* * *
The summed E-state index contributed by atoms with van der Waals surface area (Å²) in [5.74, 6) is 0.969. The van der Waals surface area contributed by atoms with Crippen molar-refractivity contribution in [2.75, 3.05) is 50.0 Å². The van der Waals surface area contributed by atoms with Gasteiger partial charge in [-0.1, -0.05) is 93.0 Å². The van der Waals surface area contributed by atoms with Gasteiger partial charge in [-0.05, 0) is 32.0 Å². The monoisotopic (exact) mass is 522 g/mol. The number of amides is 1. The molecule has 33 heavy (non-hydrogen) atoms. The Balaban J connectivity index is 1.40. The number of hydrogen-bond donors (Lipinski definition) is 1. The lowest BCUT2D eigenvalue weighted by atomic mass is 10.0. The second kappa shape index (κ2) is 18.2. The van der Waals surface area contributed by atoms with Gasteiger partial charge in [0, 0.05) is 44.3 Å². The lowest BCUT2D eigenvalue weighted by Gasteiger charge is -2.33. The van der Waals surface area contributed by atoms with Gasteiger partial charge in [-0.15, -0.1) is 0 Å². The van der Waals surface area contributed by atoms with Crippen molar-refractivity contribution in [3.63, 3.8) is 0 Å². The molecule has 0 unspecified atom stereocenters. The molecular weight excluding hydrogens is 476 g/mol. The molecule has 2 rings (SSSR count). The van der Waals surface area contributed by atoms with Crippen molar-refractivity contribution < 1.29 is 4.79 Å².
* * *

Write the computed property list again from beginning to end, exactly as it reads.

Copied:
The summed E-state index contributed by atoms with van der Waals surface area (Å²) in [5.74, 6) is 0.969. The van der Waals surface area contributed by atoms with Crippen molar-refractivity contribution in [2.75, 3.05) is 50.0 Å². The van der Waals surface area contributed by atoms with Gasteiger partial charge in [-0.1, -0.05) is 93.0 Å². The van der Waals surface area contributed by atoms with Gasteiger partial charge in [-0.05, 0) is 32.0 Å². The monoisotopic (exact) mass is 522 g/mol. The number of amides is 1. The molecule has 33 heavy (non-hydrogen) atoms. The Balaban J connectivity index is 1.40. The number of hydrogen-bond donors (Lipinski definition) is 1. The lowest BCUT2D eigenvalue weighted by atomic mass is 10.0. The second kappa shape index (κ2) is 18.2. The van der Waals surface area contributed by atoms with Gasteiger partial charge in [0, 0.05) is 44.3 Å². The lowest BCUT2D eigenvalue weighted by Gasteiger charge is -2.33. The van der Waals surface area contributed by atoms with Gasteiger partial charge in [-0.15, -0.1) is 0 Å². The van der Waals surface area contributed by atoms with Crippen molar-refractivity contribution in [3.63, 3.8) is 0 Å². The molecule has 0 unspecified atom stereocenters. The molecular weight excluding hydrogens is 476 g/mol. The molecule has 2 rings (SSSR count). The van der Waals surface area contributed by atoms with Crippen molar-refractivity contribution < 1.29 is 4.79 Å².